This week the House of Representatives held a hearing in which they heard David Grusch repeat his claims that he heard from unnamed individuals that the United States has retrieved and studied crashed flying saucers and knows where the ships are stored. Representatives seemed to accept the claims with little pushback, even as the hearing turned into a gathering of dubious ufologists, paranormal researchers, and UFO media figures, working together to promote sensational and dubious claims. Jeremy Corbell, who attended the hearing as a guest of Grusch, claimed in an interview afterward that he had been given access to the secret locations where allegedly highly classified technology was kept--despite not being a government employee or having a security clearance. The fix is in. Congress and ufologists are working together to legitimize old hoaxes from the 1940s about crashed saucers.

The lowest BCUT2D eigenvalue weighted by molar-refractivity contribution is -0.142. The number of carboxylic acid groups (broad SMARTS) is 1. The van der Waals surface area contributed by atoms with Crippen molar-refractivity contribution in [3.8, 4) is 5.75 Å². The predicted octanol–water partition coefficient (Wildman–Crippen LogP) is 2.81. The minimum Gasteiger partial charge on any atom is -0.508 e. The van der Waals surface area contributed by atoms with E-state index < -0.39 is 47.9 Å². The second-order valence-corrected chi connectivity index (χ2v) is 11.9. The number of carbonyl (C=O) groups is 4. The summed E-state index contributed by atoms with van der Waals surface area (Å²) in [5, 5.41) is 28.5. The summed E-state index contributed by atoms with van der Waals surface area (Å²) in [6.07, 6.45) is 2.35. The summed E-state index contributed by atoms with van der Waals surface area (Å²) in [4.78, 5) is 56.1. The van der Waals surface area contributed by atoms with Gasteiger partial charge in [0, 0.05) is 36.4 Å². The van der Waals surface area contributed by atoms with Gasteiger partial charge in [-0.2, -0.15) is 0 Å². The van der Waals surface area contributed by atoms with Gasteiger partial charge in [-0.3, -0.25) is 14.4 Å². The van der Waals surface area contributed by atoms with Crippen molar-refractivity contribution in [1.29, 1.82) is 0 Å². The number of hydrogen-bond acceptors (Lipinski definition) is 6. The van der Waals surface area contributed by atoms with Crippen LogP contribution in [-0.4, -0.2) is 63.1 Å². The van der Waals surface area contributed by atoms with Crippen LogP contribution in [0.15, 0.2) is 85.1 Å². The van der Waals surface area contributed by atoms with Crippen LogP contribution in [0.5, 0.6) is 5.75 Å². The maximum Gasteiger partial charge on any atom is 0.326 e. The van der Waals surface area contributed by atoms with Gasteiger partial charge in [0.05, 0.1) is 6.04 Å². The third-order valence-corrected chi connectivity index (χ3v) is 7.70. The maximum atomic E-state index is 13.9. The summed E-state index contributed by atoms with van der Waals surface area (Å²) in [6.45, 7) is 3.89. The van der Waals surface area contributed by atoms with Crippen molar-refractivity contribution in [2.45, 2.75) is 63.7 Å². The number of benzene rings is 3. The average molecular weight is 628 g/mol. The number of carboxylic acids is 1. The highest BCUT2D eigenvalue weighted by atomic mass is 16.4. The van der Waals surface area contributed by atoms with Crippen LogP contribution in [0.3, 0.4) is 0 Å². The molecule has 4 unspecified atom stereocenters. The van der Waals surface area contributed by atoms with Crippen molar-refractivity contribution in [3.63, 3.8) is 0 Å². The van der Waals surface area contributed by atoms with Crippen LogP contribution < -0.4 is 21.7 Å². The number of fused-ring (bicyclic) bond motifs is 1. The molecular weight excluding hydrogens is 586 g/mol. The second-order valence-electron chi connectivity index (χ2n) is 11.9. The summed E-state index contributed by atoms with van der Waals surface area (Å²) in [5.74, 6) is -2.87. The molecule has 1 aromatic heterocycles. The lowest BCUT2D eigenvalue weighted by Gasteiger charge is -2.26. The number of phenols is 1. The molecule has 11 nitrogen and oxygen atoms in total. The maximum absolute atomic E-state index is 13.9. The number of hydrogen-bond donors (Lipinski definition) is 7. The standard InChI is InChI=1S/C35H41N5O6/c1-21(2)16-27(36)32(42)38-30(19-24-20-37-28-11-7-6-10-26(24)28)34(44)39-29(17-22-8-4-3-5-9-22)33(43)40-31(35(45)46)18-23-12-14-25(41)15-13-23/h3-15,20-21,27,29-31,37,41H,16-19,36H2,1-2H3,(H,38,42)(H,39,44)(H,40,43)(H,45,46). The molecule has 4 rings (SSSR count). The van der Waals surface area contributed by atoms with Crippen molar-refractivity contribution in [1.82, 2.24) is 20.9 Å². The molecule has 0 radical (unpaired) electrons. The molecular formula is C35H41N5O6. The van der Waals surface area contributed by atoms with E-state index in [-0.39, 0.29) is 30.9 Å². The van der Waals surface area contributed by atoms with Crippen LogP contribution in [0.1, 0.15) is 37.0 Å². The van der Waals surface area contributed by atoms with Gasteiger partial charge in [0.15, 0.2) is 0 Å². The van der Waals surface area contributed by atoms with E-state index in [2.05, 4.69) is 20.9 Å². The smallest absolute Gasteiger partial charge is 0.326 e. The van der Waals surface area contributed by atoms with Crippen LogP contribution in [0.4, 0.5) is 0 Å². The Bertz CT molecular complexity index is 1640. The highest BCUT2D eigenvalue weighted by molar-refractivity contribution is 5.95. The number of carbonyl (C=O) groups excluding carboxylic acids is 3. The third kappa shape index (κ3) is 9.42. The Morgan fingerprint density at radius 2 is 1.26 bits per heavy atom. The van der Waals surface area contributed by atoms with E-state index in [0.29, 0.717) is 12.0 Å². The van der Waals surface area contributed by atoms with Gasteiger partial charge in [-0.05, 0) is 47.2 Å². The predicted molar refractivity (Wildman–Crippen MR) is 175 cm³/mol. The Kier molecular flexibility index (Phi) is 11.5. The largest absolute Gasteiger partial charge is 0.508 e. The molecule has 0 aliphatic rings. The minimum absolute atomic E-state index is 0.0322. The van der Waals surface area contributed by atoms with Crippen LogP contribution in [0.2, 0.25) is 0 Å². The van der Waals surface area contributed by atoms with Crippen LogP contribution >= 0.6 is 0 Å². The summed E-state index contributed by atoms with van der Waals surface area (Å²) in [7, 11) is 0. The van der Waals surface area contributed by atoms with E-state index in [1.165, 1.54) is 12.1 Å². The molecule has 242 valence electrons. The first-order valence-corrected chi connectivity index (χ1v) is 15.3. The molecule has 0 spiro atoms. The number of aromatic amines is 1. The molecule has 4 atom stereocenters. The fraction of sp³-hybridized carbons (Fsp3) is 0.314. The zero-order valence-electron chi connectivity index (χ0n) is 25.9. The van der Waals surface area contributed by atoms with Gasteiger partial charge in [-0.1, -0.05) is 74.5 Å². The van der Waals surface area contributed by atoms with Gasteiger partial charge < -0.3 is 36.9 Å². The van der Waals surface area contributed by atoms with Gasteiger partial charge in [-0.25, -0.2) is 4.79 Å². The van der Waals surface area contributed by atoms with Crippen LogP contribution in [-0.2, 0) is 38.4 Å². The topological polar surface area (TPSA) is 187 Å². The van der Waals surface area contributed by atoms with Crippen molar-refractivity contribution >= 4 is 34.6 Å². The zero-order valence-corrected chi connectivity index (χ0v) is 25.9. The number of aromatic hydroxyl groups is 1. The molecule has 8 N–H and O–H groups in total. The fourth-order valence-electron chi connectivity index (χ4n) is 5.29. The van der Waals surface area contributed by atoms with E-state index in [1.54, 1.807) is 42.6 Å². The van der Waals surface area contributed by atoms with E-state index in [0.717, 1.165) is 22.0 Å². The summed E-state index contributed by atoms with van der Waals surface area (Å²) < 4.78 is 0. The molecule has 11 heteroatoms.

I discussed some of the historical background for Congress's foray into dubious UFO lore today for CNN. Read it here.
I am an author and researcher focusing on pop culture, science, and history. Bylines: New Republic, Esquire, Slate, etc. There's more about me in the About Jason tab.
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